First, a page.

“I’m excited to get into the insurance industry and to combine some of the things I have learned with other areas I’m passionate about. The Auburn family is a real thing; people are truly interested in who you are and in helping you. I am very thankful for this, and for how open and inclusive the RMS staff have been. It has been a great hands-on learning experience.”
VCOM-Auburn Inaugural Disaster Drill Day invites emergency response preparedness collaboration between medical students, AU units and local agencies
The scene was completely unexpected.
Dozens of second-year medical students in dark blue scrubs milled around the triage tents and tarps, many with looks of uncertainty on their faces, as disaster “victims” were brought into their areas. The “victims,” played by first-year medical students, all had pre-determined injuries and were in various stages of distress. Suddenly, recalling their training, the second-year medical students sprang into action, pulling from the medical skills many of them had cultivated thus far, mostly from a computer screen or classroom.
The inaugural VCOM-Auburn Disaster Drill Day took place at the back of
Such was the atmosphere on April 28 at the inaugural Disaster Drill Day, hosted by the Edward via College of Osteopathic Medicine-Auburn (VCOM) and in collaboration with Auburn University Risk Management & Safety (RMS). Other participants included first responders with the Auburn and Opelika Fire divisions, Auburn University Public Safety and members of the Campus Community Emergency Response Team (CCERT). Through two simulated disaster incidents – including a wreck with hazardous chemical spill and a tornado strike - more than 150 second-year VCOM medical students were evaluated on their emergency response abilities in order to obtain their National Basic Life Support certification.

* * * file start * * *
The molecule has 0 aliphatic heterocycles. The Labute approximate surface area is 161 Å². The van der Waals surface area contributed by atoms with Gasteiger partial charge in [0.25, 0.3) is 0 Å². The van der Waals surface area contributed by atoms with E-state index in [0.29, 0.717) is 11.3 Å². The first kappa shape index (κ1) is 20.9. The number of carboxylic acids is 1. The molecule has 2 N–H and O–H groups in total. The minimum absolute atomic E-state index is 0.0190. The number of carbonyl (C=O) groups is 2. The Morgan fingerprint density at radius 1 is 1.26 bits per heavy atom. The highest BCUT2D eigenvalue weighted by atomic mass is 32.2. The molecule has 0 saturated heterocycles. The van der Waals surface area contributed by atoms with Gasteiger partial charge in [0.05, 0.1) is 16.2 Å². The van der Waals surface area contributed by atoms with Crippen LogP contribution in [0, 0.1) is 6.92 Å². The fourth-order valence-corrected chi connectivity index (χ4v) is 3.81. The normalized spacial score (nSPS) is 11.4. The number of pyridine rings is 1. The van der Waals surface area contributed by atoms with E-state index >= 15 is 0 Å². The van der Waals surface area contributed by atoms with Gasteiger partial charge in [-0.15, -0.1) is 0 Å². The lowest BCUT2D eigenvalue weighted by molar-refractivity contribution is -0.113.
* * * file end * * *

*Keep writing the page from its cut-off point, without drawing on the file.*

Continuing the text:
The participants went into the drill blind, with no clue as to what the disasters would be or of the injuries they would have to know how to treat. The same can be said for real-life mass casualty situations, where every person affected – from local first responders and medical professionals, to universities and community members – must know how to respond in order to survive or save a life.
Though the original purpose of the Disaster Day Drill was to introduce medical students to the realities of a natural or man-made disaster as part of their learning, the overall resulting significance of the event was twofold…
Full-Scale Disaster Preparedness Scenarios Offer Life-Like Learning Environment
Firefighters and first responders with Auburn & Opelika
Tornados, fires, flooding, active shooters, bomb threats, hazardous chemical spills, civil disturbance… all these, and more, are risk vulnerabilities faced by today’s public/private universities and colleges.
Campus emergencies involving natural disasters and/or man-made crisis are not new developments in the academic environment, but in the last decade, disasters have affected university and college campuses with disturbing frequency, causing not only death and injury, but also monetary losses resulting from classroom disruption and damages to buildings/infrastructure.